Coach Smith never even wore his Championship ring, for fear of favoring one team over the other.  Instead, choosing to wear his Hall Of Fame ring, which he feels better represents all the teams he coached.  In fact, few members of the ‘82 team wear their hardware.  Doherty dusted his off when he became the Carolina coach last season to help inspire his new team.  He now keeps it in a trophy case in his Smith Center office displayed with his other award rings.  Jordan keeps his in a safe.  Lynwood Robinson presented his mother the ring to thank her for all she had done for him.   However the ring was lost when her house was destroyed by a tornado.  Miraculously, the gold ring with the big number ‘1’ emblazoned on its face was found days later in a nearby yard.

    Yes, that 1982 dream season’s impact and personal stories remain strong twenty years later.  But one final story of that season may be the most telling of all, according to Cecil Exum.  Just two days - two days! - after winning the National Championship - Wednesday March 31st, 1982 to be exact – an early morning visit seemed to put it all in perspective for the players.  “During that time, I think the players had the utmost respect for our coaches,” Exum recalls.  “And even after winning the ‘82 Championship it was business as usual.  I can remember Coach Guthridge and Coach Williams showing up at the dorm to check to see if we were going to class the day after we got back from New Orleans.  We were Champions and they still were doing their job.  I don’t think any of the players had planned to go to class that day and they caught us out.  Nothing gets past or got past those coaches!”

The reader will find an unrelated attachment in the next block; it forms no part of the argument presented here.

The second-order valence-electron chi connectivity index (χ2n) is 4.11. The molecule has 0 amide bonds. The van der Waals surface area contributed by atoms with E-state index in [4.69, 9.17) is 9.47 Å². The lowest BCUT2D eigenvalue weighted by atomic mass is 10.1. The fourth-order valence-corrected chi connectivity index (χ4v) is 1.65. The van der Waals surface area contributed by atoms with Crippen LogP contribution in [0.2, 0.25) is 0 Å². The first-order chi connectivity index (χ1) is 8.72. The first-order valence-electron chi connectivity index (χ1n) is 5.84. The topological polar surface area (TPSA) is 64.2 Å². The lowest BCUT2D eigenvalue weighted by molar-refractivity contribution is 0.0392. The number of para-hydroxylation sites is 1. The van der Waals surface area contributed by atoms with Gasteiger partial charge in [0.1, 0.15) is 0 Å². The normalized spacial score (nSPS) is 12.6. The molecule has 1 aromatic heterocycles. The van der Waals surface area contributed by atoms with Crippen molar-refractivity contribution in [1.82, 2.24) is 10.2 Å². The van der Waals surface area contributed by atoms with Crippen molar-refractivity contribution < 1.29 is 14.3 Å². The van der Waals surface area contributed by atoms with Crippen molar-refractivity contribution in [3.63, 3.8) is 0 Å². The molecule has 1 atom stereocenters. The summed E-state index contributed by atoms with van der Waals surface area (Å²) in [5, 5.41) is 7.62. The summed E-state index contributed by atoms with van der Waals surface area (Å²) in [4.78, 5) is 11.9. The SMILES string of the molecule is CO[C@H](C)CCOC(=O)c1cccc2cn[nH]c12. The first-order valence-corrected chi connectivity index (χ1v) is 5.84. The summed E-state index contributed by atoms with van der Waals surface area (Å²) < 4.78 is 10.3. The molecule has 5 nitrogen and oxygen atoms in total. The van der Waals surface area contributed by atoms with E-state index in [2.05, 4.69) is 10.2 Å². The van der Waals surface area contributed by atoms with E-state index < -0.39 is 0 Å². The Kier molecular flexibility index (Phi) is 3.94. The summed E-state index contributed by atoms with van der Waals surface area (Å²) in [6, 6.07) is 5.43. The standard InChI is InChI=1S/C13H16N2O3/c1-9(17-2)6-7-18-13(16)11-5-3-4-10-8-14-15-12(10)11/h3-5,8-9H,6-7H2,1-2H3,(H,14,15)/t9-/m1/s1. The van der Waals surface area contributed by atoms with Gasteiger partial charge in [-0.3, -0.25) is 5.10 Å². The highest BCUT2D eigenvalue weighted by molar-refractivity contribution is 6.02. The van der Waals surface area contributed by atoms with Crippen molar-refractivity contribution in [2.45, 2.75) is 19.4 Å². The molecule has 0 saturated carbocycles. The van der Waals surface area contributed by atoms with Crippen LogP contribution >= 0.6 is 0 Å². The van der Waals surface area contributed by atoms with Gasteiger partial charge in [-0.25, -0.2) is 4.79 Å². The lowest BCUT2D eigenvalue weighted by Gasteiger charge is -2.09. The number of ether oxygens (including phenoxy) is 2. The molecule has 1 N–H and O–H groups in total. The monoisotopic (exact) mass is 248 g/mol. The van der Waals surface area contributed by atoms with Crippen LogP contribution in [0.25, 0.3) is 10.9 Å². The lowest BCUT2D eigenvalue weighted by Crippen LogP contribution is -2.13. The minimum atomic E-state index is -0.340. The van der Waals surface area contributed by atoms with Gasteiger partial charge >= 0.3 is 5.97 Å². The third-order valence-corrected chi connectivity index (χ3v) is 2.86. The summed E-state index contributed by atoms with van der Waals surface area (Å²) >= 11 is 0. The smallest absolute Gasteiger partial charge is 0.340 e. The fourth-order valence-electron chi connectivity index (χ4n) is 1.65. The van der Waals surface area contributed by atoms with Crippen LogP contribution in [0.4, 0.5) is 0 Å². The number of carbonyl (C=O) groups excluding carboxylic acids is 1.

And for that we can all be extremely grateful.  There would be no sleeping in for the team because that 1982 season, indeed, set the standard for Carolina Basketball.  Coach Smith’s mantra - play hard, play smart, play together – helped create twenty years of memories, not just for the team members, but for the thousands of Tar Heels fans that continue to revel in the glory of that legendary season.

    “It was a fun time I hope, not just for everyone closely involved, but for the whole student population,” Jimmy Black says.  “I thought it was a chance for everyone to rally around each other and enjoy a wonderful time in our young adult lives.”

    “I can’t believe it’s been twenty years,” Exum says. “That Championship and those memories are imprinted in my mind as if it happened yesterday.”